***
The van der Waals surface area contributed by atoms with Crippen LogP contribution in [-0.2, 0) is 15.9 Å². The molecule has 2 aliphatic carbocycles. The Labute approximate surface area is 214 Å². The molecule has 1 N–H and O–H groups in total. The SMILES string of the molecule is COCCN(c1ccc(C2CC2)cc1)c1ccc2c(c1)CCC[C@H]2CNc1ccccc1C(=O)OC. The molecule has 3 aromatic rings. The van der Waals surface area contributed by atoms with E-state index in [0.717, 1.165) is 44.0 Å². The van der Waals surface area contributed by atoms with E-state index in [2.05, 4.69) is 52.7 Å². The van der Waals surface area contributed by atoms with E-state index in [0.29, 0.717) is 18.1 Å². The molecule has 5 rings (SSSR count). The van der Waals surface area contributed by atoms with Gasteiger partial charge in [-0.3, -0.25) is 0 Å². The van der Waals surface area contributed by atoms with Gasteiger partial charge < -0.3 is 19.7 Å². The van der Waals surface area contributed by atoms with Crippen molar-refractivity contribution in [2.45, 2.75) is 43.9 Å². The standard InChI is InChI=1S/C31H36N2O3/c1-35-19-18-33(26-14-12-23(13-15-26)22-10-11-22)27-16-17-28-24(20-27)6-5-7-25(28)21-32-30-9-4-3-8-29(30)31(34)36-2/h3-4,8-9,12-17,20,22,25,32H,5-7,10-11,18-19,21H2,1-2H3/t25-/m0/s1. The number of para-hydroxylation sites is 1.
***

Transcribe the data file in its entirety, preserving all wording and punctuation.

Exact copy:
The van der Waals surface area contributed by atoms with Crippen LogP contribution in [-0.2, 0) is 15.9 Å². The molecule has 2 aliphatic carbocycles. The Labute approximate surface area is 214 Å². The molecule has 1 N–H and O–H groups in total. The SMILES string of the molecule is COCCN(c1ccc(C2CC2)cc1)c1ccc2c(c1)CCC[C@H]2CNc1ccccc1C(=O)OC. The molecule has 3 aromatic rings. The van der Waals surface area contributed by atoms with E-state index in [0.717, 1.165) is 44.0 Å². The van der Waals surface area contributed by atoms with E-state index in [2.05, 4.69) is 52.7 Å². The van der Waals surface area contributed by atoms with E-state index in [0.29, 0.717) is 18.1 Å². The molecule has 5 rings (SSSR count). The van der Waals surface area contributed by atoms with Gasteiger partial charge in [-0.3, -0.25) is 0 Å². The van der Waals surface area contributed by atoms with Gasteiger partial charge < -0.3 is 19.7 Å². The van der Waals surface area contributed by atoms with Crippen molar-refractivity contribution in [2.45, 2.75) is 43.9 Å². The standard InChI is InChI=1S/C31H36N2O3/c1-35-19-18-33(26-14-12-23(13-15-26)22-10-11-22)27-16-17-28-24(20-27)6-5-7-25(28)21-32-30-9-4-3-8-29(30)31(34)36-2/h3-4,8-9,12-17,20,22,25,32H,5-7,10-11,18-19,21H2,1-2H3/t25-/m0/s1. The number of para-hydroxylation sites is 1.